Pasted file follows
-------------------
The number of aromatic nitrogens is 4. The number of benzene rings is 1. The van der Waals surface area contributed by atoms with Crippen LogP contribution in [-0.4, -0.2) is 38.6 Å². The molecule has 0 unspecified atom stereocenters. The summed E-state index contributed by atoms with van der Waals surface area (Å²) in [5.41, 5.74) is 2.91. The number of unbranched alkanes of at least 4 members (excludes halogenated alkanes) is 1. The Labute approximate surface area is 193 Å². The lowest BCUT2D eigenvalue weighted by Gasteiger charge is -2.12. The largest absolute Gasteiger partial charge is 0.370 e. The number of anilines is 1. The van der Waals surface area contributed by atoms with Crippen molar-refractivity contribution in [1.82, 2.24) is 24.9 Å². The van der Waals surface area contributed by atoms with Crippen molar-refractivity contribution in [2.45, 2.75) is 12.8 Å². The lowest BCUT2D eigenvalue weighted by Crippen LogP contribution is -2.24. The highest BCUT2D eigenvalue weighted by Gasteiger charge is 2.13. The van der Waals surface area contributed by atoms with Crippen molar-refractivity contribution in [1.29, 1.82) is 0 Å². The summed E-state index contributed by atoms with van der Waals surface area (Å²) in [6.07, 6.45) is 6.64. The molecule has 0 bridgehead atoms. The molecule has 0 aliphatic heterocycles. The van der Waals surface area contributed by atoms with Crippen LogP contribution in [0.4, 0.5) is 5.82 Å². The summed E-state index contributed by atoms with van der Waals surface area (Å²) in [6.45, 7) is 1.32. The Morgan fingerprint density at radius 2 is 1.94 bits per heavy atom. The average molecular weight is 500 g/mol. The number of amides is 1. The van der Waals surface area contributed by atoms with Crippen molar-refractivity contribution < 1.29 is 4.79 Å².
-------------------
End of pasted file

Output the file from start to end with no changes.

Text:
The number of aromatic nitrogens is 4. The number of benzene rings is 1. The van der Waals surface area contributed by atoms with Crippen LogP contribution in [-0.4, -0.2) is 38.6 Å². The molecule has 0 unspecified atom stereocenters. The summed E-state index contributed by atoms with van der Waals surface area (Å²) in [5.41, 5.74) is 2.91. The number of unbranched alkanes of at least 4 members (excludes halogenated alkanes) is 1. The Labute approximate surface area is 193 Å². The lowest BCUT2D eigenvalue weighted by Gasteiger charge is -2.12. The largest absolute Gasteiger partial charge is 0.370 e. The number of anilines is 1. The van der Waals surface area contributed by atoms with Crippen molar-refractivity contribution in [1.82, 2.24) is 24.9 Å². The van der Waals surface area contributed by atoms with Crippen molar-refractivity contribution in [2.45, 2.75) is 12.8 Å². The lowest BCUT2D eigenvalue weighted by Crippen LogP contribution is -2.24. The highest BCUT2D eigenvalue weighted by Gasteiger charge is 2.13. The van der Waals surface area contributed by atoms with Crippen molar-refractivity contribution in [1.29, 1.82) is 0 Å². The summed E-state index contributed by atoms with van der Waals surface area (Å²) in [6.07, 6.45) is 6.64. The molecule has 0 bridgehead atoms. The molecule has 0 aliphatic heterocycles. The van der Waals surface area contributed by atoms with Crippen LogP contribution in [0.4, 0.5) is 5.82 Å². The summed E-state index contributed by atoms with van der Waals surface area (Å²) in [6.45, 7) is 1.32. The Morgan fingerprint density at radius 2 is 1.94 bits per heavy atom. The average molecular weight is 500 g/mol. The number of amides is 1. The van der Waals surface area contributed by atoms with Crippen molar-refractivity contribution < 1.29 is 4.79 Å².